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Eucalypts thrive at acidic Mt Morgan site

Editorial
article image The open cut Mount Morgan copper mine. Image: University of Queensland.

Every now and again nature surprises scientists and professionals.

Two weeks ago councillors touring the decommissioned Mt Morgan gold mine noticed Eucalypt seedlings growing on the banks of the highly acidic pit.

"Seedlings were growing in highly acidic soil where the pH shouldn't support them, and they are thriving," Councillor Neil Fisher said.

"On the very edge of the water, 300-400 eucalypt seedlings are growing where plants normally would have died."

Closed in 1981 the mine is located about 40 kilometres south of Rockhampton on the Dee River and is currently managed by the state government.

Fisher said he is keen to have Central Queensland University investigate the natural rehabilitation, The Morning Bulletin reports.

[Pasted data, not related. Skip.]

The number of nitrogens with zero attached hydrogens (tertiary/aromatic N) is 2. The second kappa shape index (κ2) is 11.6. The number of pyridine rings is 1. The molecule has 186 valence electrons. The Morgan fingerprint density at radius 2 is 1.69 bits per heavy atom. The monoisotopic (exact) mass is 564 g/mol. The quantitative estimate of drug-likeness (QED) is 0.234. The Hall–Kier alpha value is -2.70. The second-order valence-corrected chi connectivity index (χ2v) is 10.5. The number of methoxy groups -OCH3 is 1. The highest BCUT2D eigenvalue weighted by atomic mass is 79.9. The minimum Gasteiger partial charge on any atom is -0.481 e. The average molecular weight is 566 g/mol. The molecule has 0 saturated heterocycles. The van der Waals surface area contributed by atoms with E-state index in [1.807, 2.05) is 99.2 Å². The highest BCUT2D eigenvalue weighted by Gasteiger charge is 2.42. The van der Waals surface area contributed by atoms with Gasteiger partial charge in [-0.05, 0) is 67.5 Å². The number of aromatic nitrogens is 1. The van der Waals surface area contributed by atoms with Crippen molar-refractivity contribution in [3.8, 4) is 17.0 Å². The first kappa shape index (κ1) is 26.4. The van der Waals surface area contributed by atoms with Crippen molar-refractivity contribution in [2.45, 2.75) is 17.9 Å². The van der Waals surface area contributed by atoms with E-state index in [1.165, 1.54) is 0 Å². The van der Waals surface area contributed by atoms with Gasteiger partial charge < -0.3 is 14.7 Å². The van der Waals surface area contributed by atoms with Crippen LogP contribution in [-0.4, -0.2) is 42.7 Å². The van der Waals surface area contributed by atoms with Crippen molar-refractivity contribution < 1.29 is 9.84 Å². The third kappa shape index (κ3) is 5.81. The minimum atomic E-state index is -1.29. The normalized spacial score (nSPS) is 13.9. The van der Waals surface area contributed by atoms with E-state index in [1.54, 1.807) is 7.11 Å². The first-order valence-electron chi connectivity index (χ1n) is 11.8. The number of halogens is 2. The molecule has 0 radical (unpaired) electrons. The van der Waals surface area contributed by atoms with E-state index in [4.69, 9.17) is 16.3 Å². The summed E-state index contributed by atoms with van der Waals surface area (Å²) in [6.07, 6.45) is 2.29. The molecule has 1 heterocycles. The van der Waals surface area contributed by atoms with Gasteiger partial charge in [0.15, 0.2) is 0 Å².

"Phytoremediation is where plants help to draw out toxins and metals from the soil they are growing in ... but it needs to go from a horticulturalist's point of view to microbiologists and botanists," he said.

Earlier this year record rainfall resulted in the uncontrolled release of water from the Mount Morgan site.

Local councillors say they will continue to lobby state and federal representatives to improve the situation at Mount Morgan.

"We want a commitment that there is a consistent effort and budget for this process and to reduce the amount of water in the pit, therefore reducing the risk of overflow into the Dee River," said Cr Fisher.

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